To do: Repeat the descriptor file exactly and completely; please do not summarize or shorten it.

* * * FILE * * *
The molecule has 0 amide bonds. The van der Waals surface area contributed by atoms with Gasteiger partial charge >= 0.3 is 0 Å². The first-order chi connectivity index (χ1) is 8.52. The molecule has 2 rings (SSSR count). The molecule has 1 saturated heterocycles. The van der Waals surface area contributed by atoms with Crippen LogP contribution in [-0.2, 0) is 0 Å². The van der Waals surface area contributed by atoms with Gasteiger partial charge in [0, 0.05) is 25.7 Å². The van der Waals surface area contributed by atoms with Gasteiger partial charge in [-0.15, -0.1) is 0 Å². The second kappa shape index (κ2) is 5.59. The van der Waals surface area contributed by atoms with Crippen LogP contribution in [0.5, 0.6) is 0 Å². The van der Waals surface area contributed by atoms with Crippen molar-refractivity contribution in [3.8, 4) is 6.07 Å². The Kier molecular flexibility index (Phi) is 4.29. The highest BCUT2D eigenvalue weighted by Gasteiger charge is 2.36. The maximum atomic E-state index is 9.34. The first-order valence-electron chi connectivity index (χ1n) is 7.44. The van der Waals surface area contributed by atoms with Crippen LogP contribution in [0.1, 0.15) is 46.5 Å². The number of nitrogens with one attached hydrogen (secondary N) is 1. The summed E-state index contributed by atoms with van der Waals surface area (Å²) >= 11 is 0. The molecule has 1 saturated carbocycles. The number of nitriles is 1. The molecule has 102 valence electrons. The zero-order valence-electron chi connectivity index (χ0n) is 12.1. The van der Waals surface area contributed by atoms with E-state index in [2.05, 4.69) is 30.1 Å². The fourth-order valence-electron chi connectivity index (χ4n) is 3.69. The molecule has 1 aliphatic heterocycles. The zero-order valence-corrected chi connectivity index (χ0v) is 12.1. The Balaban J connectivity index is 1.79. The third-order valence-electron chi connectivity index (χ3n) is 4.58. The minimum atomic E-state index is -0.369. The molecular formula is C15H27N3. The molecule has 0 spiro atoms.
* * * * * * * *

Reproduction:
The molecule has 0 amide bonds. The van der Waals surface area contributed by atoms with Gasteiger partial charge >= 0.3 is 0 Å². The first-order chi connectivity index (χ1) is 8.52. The molecule has 2 rings (SSSR count). The molecule has 1 saturated heterocycles. The van der Waals surface area contributed by atoms with Crippen LogP contribution in [-0.2, 0) is 0 Å². The van der Waals surface area contributed by atoms with Gasteiger partial charge in [0, 0.05) is 25.7 Å². The van der Waals surface area contributed by atoms with Gasteiger partial charge in [-0.15, -0.1) is 0 Å². The second kappa shape index (κ2) is 5.59. The van der Waals surface area contributed by atoms with Crippen LogP contribution in [0.5, 0.6) is 0 Å². The van der Waals surface area contributed by atoms with Crippen molar-refractivity contribution in [3.8, 4) is 6.07 Å². The Kier molecular flexibility index (Phi) is 4.29. The highest BCUT2D eigenvalue weighted by Gasteiger charge is 2.36. The maximum atomic E-state index is 9.34. The first-order valence-electron chi connectivity index (χ1n) is 7.44. The van der Waals surface area contributed by atoms with Crippen LogP contribution in [0.1, 0.15) is 46.5 Å². The number of nitrogens with one attached hydrogen (secondary N) is 1. The summed E-state index contributed by atoms with van der Waals surface area (Å²) >= 11 is 0. The molecule has 1 saturated carbocycles. The number of nitriles is 1. The molecule has 102 valence electrons. The zero-order valence-electron chi connectivity index (χ0n) is 12.1. The van der Waals surface area contributed by atoms with E-state index in [2.05, 4.69) is 30.1 Å². The fourth-order valence-electron chi connectivity index (χ4n) is 3.69. The molecule has 1 aliphatic heterocycles. The zero-order valence-corrected chi connectivity index (χ0v) is 12.1. The Balaban J connectivity index is 1.79. The third-order valence-electron chi connectivity index (χ3n) is 4.58. The minimum atomic E-state index is -0.369. The molecular formula is C15H27N3. The molecule has 0 spiro atoms.